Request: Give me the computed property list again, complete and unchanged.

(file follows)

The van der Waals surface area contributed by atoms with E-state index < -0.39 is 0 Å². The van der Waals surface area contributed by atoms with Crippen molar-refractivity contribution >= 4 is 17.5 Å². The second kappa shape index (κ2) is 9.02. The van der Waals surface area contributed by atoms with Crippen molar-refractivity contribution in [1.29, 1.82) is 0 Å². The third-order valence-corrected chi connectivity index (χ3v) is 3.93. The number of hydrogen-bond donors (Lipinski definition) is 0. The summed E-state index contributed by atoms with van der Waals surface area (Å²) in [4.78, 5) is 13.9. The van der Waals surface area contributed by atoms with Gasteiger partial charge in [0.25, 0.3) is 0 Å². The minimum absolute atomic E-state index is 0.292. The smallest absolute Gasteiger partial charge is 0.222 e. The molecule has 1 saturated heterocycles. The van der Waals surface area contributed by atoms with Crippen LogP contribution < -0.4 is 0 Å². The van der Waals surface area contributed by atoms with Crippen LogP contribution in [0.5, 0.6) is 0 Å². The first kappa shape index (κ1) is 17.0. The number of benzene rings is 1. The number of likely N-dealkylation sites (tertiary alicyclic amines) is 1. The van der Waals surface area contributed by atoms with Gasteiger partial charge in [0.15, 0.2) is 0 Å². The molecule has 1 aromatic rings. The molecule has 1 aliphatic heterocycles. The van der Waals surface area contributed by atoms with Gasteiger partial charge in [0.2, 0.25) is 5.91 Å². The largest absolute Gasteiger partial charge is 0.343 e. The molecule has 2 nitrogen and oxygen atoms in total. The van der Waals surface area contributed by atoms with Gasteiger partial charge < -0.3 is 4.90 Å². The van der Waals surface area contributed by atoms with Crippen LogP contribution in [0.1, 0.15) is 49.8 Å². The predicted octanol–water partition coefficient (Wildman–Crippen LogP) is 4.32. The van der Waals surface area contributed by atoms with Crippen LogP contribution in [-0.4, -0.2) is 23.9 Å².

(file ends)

The van der Waals surface area contributed by atoms with E-state index < -0.39 is 0 Å². The van der Waals surface area contributed by atoms with Crippen molar-refractivity contribution >= 4 is 17.5 Å². The second kappa shape index (κ2) is 9.02. The van der Waals surface area contributed by atoms with Crippen molar-refractivity contribution in [1.29, 1.82) is 0 Å². The third-order valence-corrected chi connectivity index (χ3v) is 3.93. The number of hydrogen-bond donors (Lipinski definition) is 0. The summed E-state index contributed by atoms with van der Waals surface area (Å²) in [4.78, 5) is 13.9. The van der Waals surface area contributed by atoms with Gasteiger partial charge in [0.25, 0.3) is 0 Å². The minimum absolute atomic E-state index is 0.292. The smallest absolute Gasteiger partial charge is 0.222 e. The molecule has 1 saturated heterocycles. The van der Waals surface area contributed by atoms with Crippen LogP contribution < -0.4 is 0 Å². The van der Waals surface area contributed by atoms with Crippen LogP contribution in [0.5, 0.6) is 0 Å². The first kappa shape index (κ1) is 17.0. The number of benzene rings is 1. The number of likely N-dealkylation sites (tertiary alicyclic amines) is 1. The van der Waals surface area contributed by atoms with Gasteiger partial charge in [0.15, 0.2) is 0 Å². The molecule has 1 aromatic rings. The molecule has 1 aliphatic heterocycles. The van der Waals surface area contributed by atoms with Gasteiger partial charge in [0.2, 0.25) is 5.91 Å². The largest absolute Gasteiger partial charge is 0.343 e. The molecule has 2 nitrogen and oxygen atoms in total. The van der Waals surface area contributed by atoms with Gasteiger partial charge < -0.3 is 4.90 Å². The van der Waals surface area contributed by atoms with Crippen LogP contribution in [0.1, 0.15) is 49.8 Å². The predicted octanol–water partition coefficient (Wildman–Crippen LogP) is 4.32. The van der Waals surface area contributed by atoms with Crippen LogP contribution in [-0.4, -0.2) is 23.9 Å².